Tuesday, 3 May 2011

bataan and the lows to which human beings can sink

 The lows that the Jap soldier could sink to  are not reserved for an age where you may think "yes it was a part of the times" for one may ponder on the open air concentration or prison camp that is Palestine and where no one in the last fifty years seems to give a damn.
 But the Japs hit levels of depravity only matched by the nazi and Italian concentration camp guards, the Japs were worse as their deprivation was directed to soldiers who had bravely fought them.
 It is a myth to say that the Japs didnt understand surrender for they surrended in their droves when their campaign to enter India fell apart in Burma.The reason for the Jap deprivation is that it is a country lacking in public dissent I presume.
The battle for Bataan and its aftermath was a particularly brutal and horrifying event. Our forces were not prepared for the rapid succession of events in 1941 or for the abominable conditions they were to endure as the war unfolded.
 Forced to fight with outdated weapons and ammunition, undernourished and fainting from hunger, and dealing with all the indigenous tropical diseases, many perished.
 Believing that their four and one half months of torment was coming to an end at the time of surrender, they were to discover a higher level of suffering. Some soldiers could not believe that they had survived up to that point.
 Many of their friends and fellow combatants had perished for no other reason than having been in the wrong place at the wrong time.
The Death March was to teach them the depravity to which the Japanese soldier could plumment. Many Filipinos and Americans suffered for lack of nourishment, water, disease and the new component, unchecked cruelty and barbarism. Again some lived and some died.
 There was no rhyme or reason. The somewhat fit soldiers died from abuse as well as the sick and injured who could not endure the hardship.
The next blows in close succession were the railroad ride from Capas to San Fernando where many died of suffocation and dehydration.
 Afterwards was the ordeal at Camp O'Donnell. The conditions at O'Donnell are well known. Many thousands died from no other reason than a total lack of decency, compassion, humanity, kindness or whatever you wish to name it. Yet again many survived.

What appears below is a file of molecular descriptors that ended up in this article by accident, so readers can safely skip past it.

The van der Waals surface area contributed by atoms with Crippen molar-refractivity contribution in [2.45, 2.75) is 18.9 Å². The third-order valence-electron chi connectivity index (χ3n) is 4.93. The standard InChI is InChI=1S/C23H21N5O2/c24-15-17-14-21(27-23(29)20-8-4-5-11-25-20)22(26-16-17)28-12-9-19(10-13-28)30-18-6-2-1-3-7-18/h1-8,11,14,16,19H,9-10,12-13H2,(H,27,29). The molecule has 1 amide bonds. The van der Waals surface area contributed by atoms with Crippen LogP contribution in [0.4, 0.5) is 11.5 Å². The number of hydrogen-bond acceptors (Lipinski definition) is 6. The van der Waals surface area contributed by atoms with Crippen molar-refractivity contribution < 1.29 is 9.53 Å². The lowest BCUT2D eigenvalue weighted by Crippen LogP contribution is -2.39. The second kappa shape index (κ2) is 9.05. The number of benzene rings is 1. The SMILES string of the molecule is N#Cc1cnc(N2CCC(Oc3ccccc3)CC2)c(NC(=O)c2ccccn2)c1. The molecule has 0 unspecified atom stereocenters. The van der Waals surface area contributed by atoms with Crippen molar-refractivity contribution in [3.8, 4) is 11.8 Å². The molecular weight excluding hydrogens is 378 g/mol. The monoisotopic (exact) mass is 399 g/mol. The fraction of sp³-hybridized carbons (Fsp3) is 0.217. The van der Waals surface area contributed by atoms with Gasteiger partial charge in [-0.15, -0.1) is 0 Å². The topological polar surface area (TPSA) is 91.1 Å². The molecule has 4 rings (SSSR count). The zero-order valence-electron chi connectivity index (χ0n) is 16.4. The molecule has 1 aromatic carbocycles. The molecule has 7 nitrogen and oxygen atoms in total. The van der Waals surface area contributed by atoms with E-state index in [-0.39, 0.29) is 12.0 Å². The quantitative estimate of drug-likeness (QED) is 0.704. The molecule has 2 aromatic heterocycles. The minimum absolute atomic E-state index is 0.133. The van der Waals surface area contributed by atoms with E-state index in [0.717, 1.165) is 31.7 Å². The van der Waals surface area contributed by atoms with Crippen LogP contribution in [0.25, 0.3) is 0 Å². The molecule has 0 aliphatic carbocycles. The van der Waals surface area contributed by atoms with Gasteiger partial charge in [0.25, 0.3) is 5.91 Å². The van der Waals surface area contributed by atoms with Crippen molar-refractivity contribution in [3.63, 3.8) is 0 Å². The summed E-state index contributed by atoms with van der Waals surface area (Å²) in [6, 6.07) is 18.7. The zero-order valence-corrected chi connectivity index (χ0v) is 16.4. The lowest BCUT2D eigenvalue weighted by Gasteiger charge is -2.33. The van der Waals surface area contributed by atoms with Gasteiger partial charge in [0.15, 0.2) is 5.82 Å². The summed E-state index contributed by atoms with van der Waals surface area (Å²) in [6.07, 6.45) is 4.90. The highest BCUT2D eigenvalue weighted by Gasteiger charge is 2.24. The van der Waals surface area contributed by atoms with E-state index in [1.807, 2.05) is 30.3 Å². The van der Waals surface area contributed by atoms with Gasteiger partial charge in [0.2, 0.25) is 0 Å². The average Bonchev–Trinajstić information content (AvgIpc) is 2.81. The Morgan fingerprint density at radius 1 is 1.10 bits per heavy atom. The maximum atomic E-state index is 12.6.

Cabanatuan was somewhat better, yet many perished there in the next few months for the same reasons stated above.
Then the insanity of the Hellships began to manifest itself. To have survived up to this point was a testament to courage and willpower, yet this was something almost unendurable. To be caged inside a somewhat furnace like situation, sitting in animal filth and forced to wallow in your own filth with limited water and food, was a new low even for the Japanese.
 Many survived these trips of a month or more, however, again some perished. Those who suffered the conditions in these Hellships and eventually made to slave labor camps could consider themselves fortunate.
 I say this because they had the fortune to be given a number by a nameless Japanese official which put them on a hellship that was not doomed to be attacked by air and by submarine of U. S. forces. Thousands of men who had the preserverence to survive the battle for Bataan, the Death March, the train to San Fernando, Camp O'Donnell, and Cabanatuan were killed by their own countrymen. They were slaughtered unknowingly because they had the misfortune of being shipped in unmarked Japanese freighters.
The final insult was to become a slave laborer on the Japanese mainland or elsewhere. Forced to work long hours in dangerous mines and factories, many more died. Some from accidents and some disease and malnutrition and of course the ever present mistreatment by their tormentors.

1 comment:

  1. You may find this site interesting: http://www.hellshipsmemorial.com. Information on the Hellships.